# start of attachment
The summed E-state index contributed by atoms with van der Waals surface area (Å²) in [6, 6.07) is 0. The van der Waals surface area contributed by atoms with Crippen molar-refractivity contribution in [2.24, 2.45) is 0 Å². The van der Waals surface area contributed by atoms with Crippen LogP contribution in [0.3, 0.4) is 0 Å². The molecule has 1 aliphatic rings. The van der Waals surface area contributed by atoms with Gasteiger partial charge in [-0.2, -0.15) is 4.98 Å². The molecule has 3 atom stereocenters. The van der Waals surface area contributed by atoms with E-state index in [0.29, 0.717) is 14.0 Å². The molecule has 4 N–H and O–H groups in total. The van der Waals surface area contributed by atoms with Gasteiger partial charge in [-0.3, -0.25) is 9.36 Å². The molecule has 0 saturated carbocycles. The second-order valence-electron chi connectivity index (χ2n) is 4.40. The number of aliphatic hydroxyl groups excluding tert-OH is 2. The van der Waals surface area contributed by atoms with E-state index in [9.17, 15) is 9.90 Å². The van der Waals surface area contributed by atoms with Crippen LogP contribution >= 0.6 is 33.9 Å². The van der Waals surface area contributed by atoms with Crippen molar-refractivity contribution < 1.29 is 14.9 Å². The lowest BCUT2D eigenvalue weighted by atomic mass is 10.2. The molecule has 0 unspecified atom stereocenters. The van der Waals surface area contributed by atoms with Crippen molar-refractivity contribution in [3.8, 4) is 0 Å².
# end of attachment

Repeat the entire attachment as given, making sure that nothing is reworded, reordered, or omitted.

The summed E-state index contributed by atoms with van der Waals surface area (Å²) in [6, 6.07) is 0. The van der Waals surface area contributed by atoms with Crippen molar-refractivity contribution in [2.24, 2.45) is 0 Å². The van der Waals surface area contributed by atoms with Crippen LogP contribution in [0.3, 0.4) is 0 Å². The molecule has 1 aliphatic rings. The van der Waals surface area contributed by atoms with Gasteiger partial charge in [-0.2, -0.15) is 4.98 Å². The molecule has 3 atom stereocenters. The van der Waals surface area contributed by atoms with E-state index in [0.29, 0.717) is 14.0 Å². The molecule has 4 N–H and O–H groups in total. The van der Waals surface area contributed by atoms with Gasteiger partial charge in [-0.3, -0.25) is 9.36 Å². The molecule has 0 saturated carbocycles. The second-order valence-electron chi connectivity index (χ2n) is 4.40. The number of aliphatic hydroxyl groups excluding tert-OH is 2. The van der Waals surface area contributed by atoms with E-state index in [9.17, 15) is 9.90 Å². The van der Waals surface area contributed by atoms with Crippen LogP contribution >= 0.6 is 33.9 Å². The van der Waals surface area contributed by atoms with Crippen molar-refractivity contribution < 1.29 is 14.9 Å². The lowest BCUT2D eigenvalue weighted by atomic mass is 10.2. The molecule has 0 unspecified atom stereocenters. The van der Waals surface area contributed by atoms with Crippen molar-refractivity contribution in [3.8, 4) is 0 Å².